Did you know that to be real bourbon, the barrels can only be used once? It’s true! The Clockwatching Tart and I recently took a little road trip to Kentucky and took a tour of the Buffalo Trace Distillery, where we learned that fun fact.
So, what to do with all those used but still perfectly good – perhaps even better – barrels? Make Ontario craft beer, of course. Honestly, it does make perfect sense when you think about it. If you can put clear, relatively tasteless alcohol into a barrel and have it come out as something as wonderful as bourbon, what happens when you put something already wonderful like beer into a barrel for aging? Magic, that’s what.
One of the newest barrel-aged releases to hit the LCBO is Wellington Brewery’s Frost Quake, a 9.8% bourbon barrel-aged barely wine aged in barrels sourced from the Four Roses Distillery in Lawrenceburg, Kentucky. Based on their Yuletide Barley Wine, which is already a malty delight of toffee and dried fruits, Frost Quake gets even more complexity and depth of flavour from the bourbon barrels. The barrels take something very good and make it great by complementing the notes that are already there and adding oak and vanilla notes that aren’t.
You don’t actually have to put your beer in an actual barrel to take advantage of the notes wood will give a beer. For Flying Monkeys The Matador Version 2.0 El Toro Bravo, they took an imperial dark rye ale and aged it on a bed of Spanish cedar. While the 10.1% dark rye ale might be a little sweet on its own, the smokiness and spiciness from the cedar balance it out and make for a much more memorable beer.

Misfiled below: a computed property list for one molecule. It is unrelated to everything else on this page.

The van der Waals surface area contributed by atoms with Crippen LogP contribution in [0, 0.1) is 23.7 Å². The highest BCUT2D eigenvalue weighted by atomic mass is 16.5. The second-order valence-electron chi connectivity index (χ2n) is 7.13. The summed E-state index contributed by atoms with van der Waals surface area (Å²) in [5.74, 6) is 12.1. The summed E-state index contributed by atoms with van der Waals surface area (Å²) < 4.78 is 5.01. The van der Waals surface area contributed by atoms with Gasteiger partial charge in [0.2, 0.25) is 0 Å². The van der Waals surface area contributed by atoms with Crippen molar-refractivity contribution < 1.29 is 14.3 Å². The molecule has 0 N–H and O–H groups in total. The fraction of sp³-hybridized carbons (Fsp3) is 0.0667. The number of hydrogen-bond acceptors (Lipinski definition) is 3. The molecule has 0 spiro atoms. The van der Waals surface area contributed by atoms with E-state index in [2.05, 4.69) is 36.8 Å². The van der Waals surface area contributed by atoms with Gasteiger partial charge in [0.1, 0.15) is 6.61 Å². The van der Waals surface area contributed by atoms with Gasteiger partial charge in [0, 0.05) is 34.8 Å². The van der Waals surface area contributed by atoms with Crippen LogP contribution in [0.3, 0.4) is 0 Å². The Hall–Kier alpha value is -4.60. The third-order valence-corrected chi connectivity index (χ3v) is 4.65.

My local brewery, Forked River Brewing Company in London, even got in on the barrel-aging action this winter with the release of Weendigo, a 10.2% imperial stout aged in Jack Daniels Tennessee whiskey barrels. Wonderfully complex, Weendigo rewards you for your patience and gives off different notes as it warms up. The whiskey notes can be pretty intense at the start, but they give way to really rich, dark chocolate and coffee notes. It’s a great winter warmer and seems like a prime candidate for cellaring.
Finally, we have Nickel Brook Brewing Co.’s Old Kentucky Bastard, which starts life as Nickel Brook’s already delicious Bolshevik Bastard Imperial Stout and then becomes Old Kentucky Bastard after being aged in Kentucky bourbon barrels. Thanks to our Kentucky road trips, I’ve started to like bourbon, but if they only made bourbon so that they could make bourbon barrel-aged stouts like Kentucky Bastard, I’d be totally fine with that. I’m on record for loving imperial stouts and their velvety, dark roasted coffee and chocolate goodness, but the barrel aging makes it an even more special treat with added aroma and warming notes of vanilla and oak.
With a little bit of luck and the help of the LCBO website or app, you can still track down these barrel-aged wonders – but do it quickly, because they won’t be around for long. Just clicks the links and search for inventory near you: Frost Quake, The Matador, Weendigo, and Old Kentucky Bastard. Cheers!